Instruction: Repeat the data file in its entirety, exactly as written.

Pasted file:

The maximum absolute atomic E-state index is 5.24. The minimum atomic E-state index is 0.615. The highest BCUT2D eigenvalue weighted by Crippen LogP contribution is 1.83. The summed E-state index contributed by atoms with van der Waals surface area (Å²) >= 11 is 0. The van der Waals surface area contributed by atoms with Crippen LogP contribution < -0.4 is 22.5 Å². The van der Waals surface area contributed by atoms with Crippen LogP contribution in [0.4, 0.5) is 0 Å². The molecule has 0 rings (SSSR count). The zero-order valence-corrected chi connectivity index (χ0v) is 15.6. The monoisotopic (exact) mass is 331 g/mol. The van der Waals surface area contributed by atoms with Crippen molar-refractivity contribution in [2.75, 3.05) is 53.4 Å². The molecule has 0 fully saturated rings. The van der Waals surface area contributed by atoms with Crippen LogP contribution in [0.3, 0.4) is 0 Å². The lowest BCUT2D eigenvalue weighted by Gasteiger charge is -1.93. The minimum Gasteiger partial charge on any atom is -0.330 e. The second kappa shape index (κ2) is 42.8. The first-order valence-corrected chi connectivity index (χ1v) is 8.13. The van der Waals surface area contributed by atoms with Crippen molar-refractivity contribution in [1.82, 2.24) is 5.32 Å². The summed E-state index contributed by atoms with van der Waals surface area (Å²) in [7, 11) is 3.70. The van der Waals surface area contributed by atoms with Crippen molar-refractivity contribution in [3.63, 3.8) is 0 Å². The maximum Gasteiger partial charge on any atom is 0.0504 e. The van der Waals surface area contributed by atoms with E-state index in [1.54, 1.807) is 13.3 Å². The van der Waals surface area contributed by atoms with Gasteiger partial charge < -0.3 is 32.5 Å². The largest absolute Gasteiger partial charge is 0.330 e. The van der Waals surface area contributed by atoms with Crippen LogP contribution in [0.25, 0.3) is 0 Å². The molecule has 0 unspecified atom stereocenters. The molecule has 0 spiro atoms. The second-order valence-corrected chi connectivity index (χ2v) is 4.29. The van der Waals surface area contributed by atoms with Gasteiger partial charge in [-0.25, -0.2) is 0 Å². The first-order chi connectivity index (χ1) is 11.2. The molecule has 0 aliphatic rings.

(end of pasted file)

The maximum absolute atomic E-state index is 5.24. The minimum atomic E-state index is 0.615. The highest BCUT2D eigenvalue weighted by Crippen LogP contribution is 1.83. The summed E-state index contributed by atoms with van der Waals surface area (Å²) >= 11 is 0. The van der Waals surface area contributed by atoms with Crippen LogP contribution < -0.4 is 22.5 Å². The van der Waals surface area contributed by atoms with Crippen LogP contribution in [0.4, 0.5) is 0 Å². The molecule has 0 rings (SSSR count). The zero-order valence-corrected chi connectivity index (χ0v) is 15.6. The monoisotopic (exact) mass is 331 g/mol. The van der Waals surface area contributed by atoms with Crippen molar-refractivity contribution in [2.75, 3.05) is 53.4 Å². The molecule has 0 fully saturated rings. The van der Waals surface area contributed by atoms with Crippen LogP contribution in [0.3, 0.4) is 0 Å². The lowest BCUT2D eigenvalue weighted by Gasteiger charge is -1.93. The minimum Gasteiger partial charge on any atom is -0.330 e. The second kappa shape index (κ2) is 42.8. The first-order valence-corrected chi connectivity index (χ1v) is 8.13. The van der Waals surface area contributed by atoms with Crippen molar-refractivity contribution in [1.82, 2.24) is 5.32 Å². The summed E-state index contributed by atoms with van der Waals surface area (Å²) in [7, 11) is 3.70. The van der Waals surface area contributed by atoms with Crippen molar-refractivity contribution in [3.63, 3.8) is 0 Å². The maximum Gasteiger partial charge on any atom is 0.0504 e. The van der Waals surface area contributed by atoms with E-state index in [1.54, 1.807) is 13.3 Å². The van der Waals surface area contributed by atoms with Gasteiger partial charge < -0.3 is 32.5 Å². The largest absolute Gasteiger partial charge is 0.330 e. The van der Waals surface area contributed by atoms with Crippen LogP contribution in [0.25, 0.3) is 0 Å². The molecule has 0 unspecified atom stereocenters. The molecule has 0 spiro atoms. The second-order valence-corrected chi connectivity index (χ2v) is 4.29. The van der Waals surface area contributed by atoms with Gasteiger partial charge in [-0.25, -0.2) is 0 Å². The first-order chi connectivity index (χ1) is 11.2. The molecule has 0 aliphatic rings.